The VP and the CIO agreed to move the bill paying service in house with quality and service at least as good as that provided by the third party. They also agreed to cap the cost of the change at $600,000 to ensure there was an economic return to the organization. If they couldn’t find a way to bring the function in house at or below that amount, they’d look at other outsourcing options. Their target time frame for the change was six months.
The VP and CIO took an initial cut at identifying the processes and functions that would be affected and the organizations that would need to be involved. The VP contacted the six executives involved and asked for their support and participation in getting the job done. All affected executives agreed to support the change and participate in the project.
The CIO assigned a seasoned project leader to the job, in part to help counter the VP’s still pressing need for urgency. She agreed to a six month target but everything she said and did reflected her impatience with the status quo and desire for a faster resolution.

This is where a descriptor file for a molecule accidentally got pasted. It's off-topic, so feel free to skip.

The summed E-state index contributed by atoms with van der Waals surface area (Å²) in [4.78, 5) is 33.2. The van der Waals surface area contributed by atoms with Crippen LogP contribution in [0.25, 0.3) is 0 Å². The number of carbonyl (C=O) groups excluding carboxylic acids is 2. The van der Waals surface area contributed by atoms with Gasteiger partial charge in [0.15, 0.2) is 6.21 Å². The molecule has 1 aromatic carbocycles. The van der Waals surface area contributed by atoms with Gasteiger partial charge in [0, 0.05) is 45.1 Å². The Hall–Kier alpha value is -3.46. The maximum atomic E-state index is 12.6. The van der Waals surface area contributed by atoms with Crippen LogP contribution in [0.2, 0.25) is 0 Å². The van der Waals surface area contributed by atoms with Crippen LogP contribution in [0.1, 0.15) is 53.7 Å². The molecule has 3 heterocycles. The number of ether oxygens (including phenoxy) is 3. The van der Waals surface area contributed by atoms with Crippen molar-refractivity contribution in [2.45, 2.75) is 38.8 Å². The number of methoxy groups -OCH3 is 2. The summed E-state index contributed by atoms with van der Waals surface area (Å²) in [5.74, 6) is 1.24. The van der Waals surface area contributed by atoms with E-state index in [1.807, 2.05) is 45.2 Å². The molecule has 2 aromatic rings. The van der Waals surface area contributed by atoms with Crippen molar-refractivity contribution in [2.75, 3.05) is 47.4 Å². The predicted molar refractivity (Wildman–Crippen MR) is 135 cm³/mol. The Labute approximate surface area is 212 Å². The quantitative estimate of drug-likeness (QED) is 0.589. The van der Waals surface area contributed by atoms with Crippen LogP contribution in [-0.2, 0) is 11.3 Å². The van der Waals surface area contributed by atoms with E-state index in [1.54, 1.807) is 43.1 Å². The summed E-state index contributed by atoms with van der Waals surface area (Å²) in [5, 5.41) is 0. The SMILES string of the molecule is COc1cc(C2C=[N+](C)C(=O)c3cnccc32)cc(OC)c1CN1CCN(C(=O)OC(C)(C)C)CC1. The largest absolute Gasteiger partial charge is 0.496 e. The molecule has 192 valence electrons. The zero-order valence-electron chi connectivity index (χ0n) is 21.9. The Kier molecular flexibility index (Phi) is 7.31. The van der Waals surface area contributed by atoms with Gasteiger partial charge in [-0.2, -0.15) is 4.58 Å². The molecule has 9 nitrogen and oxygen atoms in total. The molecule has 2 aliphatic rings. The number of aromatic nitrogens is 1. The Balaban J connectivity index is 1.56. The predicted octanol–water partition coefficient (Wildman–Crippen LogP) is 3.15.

The new PM met individually with each of the committed executives to get their views on a number of topics the PM thought pertinent to the project:
- How to wrap up the contract with the current payment processor and the risks associated with that process
- The new direct feed to the businesses or their banks and the associated standards, practices and controls needed to manage the exchange of information
- The impact of the planned change on other products and services, processes and functions, interfaces to other people and systems, technology infrastructure, information needs and organization structures, roles and responsibilities.